sorted (WAS: lambda)
steven.bethard at gmail.com
Thu Jan 13 19:28:27 CET 2005
Paul Rubin wrote:
> That completely depends on the objects in question. Compare
> temp = all_posters[:]
> top_five_posters = temp[-5:]
> top_five_posters = all_posters.sorted()[-5:]
> which became possible only when .sorted() was added to Python 2.4.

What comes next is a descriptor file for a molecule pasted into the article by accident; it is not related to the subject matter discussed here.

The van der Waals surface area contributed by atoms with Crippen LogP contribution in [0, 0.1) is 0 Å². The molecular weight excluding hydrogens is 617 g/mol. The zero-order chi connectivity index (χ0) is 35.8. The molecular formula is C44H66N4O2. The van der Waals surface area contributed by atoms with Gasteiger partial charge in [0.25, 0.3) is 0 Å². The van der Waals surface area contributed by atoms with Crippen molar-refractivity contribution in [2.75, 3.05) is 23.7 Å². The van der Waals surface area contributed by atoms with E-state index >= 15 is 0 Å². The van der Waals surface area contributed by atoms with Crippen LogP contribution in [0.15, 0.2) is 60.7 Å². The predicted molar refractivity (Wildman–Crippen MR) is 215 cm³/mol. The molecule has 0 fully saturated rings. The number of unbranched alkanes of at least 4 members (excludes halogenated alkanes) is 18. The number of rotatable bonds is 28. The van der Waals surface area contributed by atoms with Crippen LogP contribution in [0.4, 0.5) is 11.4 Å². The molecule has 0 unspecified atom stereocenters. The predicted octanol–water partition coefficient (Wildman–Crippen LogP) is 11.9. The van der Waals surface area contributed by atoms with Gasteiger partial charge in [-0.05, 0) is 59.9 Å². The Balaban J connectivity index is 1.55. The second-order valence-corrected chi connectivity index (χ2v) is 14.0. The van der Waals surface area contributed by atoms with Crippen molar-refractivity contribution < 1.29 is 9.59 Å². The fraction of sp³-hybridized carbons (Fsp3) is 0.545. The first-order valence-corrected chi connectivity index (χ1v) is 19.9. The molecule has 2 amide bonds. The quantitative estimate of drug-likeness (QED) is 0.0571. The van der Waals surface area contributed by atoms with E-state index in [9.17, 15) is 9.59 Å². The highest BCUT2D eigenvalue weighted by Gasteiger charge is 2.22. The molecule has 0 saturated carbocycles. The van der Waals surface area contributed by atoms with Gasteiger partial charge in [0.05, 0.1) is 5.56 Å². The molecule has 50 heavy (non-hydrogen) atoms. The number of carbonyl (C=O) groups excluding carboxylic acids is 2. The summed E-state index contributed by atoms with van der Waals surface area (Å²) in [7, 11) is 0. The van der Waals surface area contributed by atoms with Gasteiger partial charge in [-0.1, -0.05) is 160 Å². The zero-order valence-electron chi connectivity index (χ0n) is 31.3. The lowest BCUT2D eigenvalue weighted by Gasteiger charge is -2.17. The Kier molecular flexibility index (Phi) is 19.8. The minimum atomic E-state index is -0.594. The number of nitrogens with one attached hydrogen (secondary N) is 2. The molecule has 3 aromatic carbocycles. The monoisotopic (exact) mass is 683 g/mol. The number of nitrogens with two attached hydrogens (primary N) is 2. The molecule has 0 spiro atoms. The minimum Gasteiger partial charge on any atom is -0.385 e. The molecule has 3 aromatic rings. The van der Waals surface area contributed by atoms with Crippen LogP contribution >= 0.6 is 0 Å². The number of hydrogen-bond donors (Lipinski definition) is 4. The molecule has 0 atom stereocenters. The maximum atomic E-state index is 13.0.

I believe you mean "when sorted() was added to Python 2.4":
py> ['d', 'b', 'c', 'a'].sorted()
Traceback (most recent call last):
File "<interactive input>", line 1, in ?
AttributeError: 'list' object has no attribute 'sorted'
py> sorted(['d', 'b', 'c', 'a'])
['a', 'b', 'c', 'd']
Note that sorted is a builtin function, not a method of a list object.
It takes any iterable and creates a sorted list from it. Basically the
result = list(iterable)
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